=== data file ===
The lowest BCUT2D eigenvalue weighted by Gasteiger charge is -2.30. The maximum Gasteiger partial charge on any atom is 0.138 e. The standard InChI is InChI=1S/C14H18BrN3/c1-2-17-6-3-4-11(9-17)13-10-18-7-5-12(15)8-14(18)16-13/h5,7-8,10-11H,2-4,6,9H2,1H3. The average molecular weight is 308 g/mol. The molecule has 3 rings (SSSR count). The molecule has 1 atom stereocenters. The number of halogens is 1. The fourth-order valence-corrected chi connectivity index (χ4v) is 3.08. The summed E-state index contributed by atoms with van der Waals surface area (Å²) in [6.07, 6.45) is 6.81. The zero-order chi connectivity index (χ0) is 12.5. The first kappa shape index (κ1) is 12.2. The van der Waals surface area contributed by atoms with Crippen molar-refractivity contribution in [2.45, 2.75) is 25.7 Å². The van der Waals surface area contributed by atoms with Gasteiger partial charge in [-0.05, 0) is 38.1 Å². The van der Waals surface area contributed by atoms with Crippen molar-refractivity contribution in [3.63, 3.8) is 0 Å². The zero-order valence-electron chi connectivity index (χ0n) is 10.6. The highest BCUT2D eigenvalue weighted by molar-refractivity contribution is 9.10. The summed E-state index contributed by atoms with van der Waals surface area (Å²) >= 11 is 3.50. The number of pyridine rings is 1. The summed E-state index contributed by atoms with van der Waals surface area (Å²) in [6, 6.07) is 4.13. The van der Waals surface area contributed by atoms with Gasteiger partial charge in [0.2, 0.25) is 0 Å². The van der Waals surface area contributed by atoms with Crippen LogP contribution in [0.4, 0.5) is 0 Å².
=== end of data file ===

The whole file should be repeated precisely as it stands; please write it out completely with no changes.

The lowest BCUT2D eigenvalue weighted by Gasteiger charge is -2.30. The maximum Gasteiger partial charge on any atom is 0.138 e. The standard InChI is InChI=1S/C14H18BrN3/c1-2-17-6-3-4-11(9-17)13-10-18-7-5-12(15)8-14(18)16-13/h5,7-8,10-11H,2-4,6,9H2,1H3. The average molecular weight is 308 g/mol. The molecule has 3 rings (SSSR count). The molecule has 1 atom stereocenters. The number of halogens is 1. The fourth-order valence-corrected chi connectivity index (χ4v) is 3.08. The summed E-state index contributed by atoms with van der Waals surface area (Å²) in [6.07, 6.45) is 6.81. The zero-order chi connectivity index (χ0) is 12.5. The first kappa shape index (κ1) is 12.2. The van der Waals surface area contributed by atoms with Crippen molar-refractivity contribution in [2.45, 2.75) is 25.7 Å². The van der Waals surface area contributed by atoms with Gasteiger partial charge in [-0.05, 0) is 38.1 Å². The van der Waals surface area contributed by atoms with Crippen molar-refractivity contribution in [3.63, 3.8) is 0 Å². The zero-order valence-electron chi connectivity index (χ0n) is 10.6. The highest BCUT2D eigenvalue weighted by molar-refractivity contribution is 9.10. The summed E-state index contributed by atoms with van der Waals surface area (Å²) >= 11 is 3.50. The number of pyridine rings is 1. The summed E-state index contributed by atoms with van der Waals surface area (Å²) in [6, 6.07) is 4.13. The van der Waals surface area contributed by atoms with Gasteiger partial charge in [0.2, 0.25) is 0 Å². The van der Waals surface area contributed by atoms with Crippen LogP contribution in [0.4, 0.5) is 0 Å².